What you need to know
The district created a School Cell Phone Committee in August to evaluate and study its cell phone guidelines.
During an Oct. 17 board meeting, trustees approved the committee's first round of recommendations for students in prekindergarten through sixth grade. The committee met again in October and early November to discuss the guidelines for the junior high and high school campuses, which were presented and approved by the board Nov. 14.
Cell phones and smartwatches at the junior high level:
- May be used respectfully and responsibly before school and after school
- Should be set on silent mode and be kept in the designated storage area during class time and should not be visible during instructional time
- Should not be used in any area of the building during class time, including hallways, offices, restrooms and locker rooms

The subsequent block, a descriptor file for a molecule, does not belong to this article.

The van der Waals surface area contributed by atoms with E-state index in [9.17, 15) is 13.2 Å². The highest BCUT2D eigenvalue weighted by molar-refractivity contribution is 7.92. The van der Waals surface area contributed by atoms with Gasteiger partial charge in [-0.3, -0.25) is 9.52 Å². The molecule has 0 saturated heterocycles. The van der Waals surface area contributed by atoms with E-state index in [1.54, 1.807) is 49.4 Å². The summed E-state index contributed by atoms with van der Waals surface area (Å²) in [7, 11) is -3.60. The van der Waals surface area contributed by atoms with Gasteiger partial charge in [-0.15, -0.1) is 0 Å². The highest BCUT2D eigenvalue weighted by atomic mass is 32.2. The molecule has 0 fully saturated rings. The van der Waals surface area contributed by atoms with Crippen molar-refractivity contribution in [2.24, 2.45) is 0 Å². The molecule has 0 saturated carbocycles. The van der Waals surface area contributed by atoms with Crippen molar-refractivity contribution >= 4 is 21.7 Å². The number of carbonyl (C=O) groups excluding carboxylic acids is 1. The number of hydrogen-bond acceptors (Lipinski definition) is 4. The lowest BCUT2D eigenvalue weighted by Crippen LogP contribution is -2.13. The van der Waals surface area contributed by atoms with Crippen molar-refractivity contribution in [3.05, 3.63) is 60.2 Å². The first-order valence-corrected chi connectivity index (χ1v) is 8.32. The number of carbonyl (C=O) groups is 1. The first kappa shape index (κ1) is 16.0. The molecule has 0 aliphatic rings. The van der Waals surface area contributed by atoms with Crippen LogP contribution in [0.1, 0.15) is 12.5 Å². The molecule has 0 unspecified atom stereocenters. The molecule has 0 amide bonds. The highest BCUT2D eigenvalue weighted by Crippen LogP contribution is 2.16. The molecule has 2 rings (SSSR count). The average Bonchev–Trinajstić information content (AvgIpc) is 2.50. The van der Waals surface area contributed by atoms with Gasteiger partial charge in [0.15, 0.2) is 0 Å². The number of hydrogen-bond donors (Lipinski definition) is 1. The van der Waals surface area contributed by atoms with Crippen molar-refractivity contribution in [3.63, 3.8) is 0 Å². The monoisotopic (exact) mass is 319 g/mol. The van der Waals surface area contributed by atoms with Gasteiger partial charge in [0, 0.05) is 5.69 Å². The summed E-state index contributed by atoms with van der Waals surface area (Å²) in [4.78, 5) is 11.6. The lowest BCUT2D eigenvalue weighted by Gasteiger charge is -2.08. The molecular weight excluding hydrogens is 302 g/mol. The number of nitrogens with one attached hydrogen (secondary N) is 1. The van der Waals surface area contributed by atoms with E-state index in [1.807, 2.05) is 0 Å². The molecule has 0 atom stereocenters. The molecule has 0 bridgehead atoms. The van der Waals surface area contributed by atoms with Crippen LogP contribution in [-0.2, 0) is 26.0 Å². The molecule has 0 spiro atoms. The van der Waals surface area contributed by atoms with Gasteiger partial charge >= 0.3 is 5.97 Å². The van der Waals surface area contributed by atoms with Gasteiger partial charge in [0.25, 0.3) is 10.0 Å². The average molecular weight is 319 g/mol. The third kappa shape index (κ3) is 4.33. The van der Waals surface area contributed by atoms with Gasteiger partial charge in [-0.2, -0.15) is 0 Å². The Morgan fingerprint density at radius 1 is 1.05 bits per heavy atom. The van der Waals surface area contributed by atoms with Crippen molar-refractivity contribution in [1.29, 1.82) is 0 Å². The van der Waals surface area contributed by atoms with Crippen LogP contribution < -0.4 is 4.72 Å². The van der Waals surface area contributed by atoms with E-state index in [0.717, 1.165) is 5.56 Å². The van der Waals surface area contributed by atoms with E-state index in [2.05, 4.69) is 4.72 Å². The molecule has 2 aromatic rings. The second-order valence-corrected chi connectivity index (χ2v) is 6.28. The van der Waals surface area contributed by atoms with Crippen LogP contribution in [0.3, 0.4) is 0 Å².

- Will be determined by campus administration in collaboration with the campus Foundations Team for use during common times, such as lunch and class change
- Should not be used to capture video, audio or images at school or on the bus
- Cell phones and smartwatches must be set on silent mode and kept in designated storage area during class time and should not be visible during instructional time unless directed by a teacher for instructional use.
After the presentation, Medford, along with Lindsey Ardoin, principal of York Junior High School, and Mark Murrell, principal of College Park High School, opened the floor for discussion.
When asked about enforcement at the junior high level, Ardoin said:
- "I'm not going to lie, it's going to be hard for a campus like York with 2,000 students and 175 employees to make sure every single day, everybody is doing their job. I think it's safe to say we can and we will enforce, but there is always going to be a kid that breaks the rule, ... but we are going to try to hit it every single day."
- "That is different, whether it's a [Section] 504 student or a special education student. Whatever is in their plan for their needs to assist them in school overrides any of the guidelines that we have because they have access to assistive technology and communications as necessary."
Medford said implementation of the policy will begin over the next several weeks.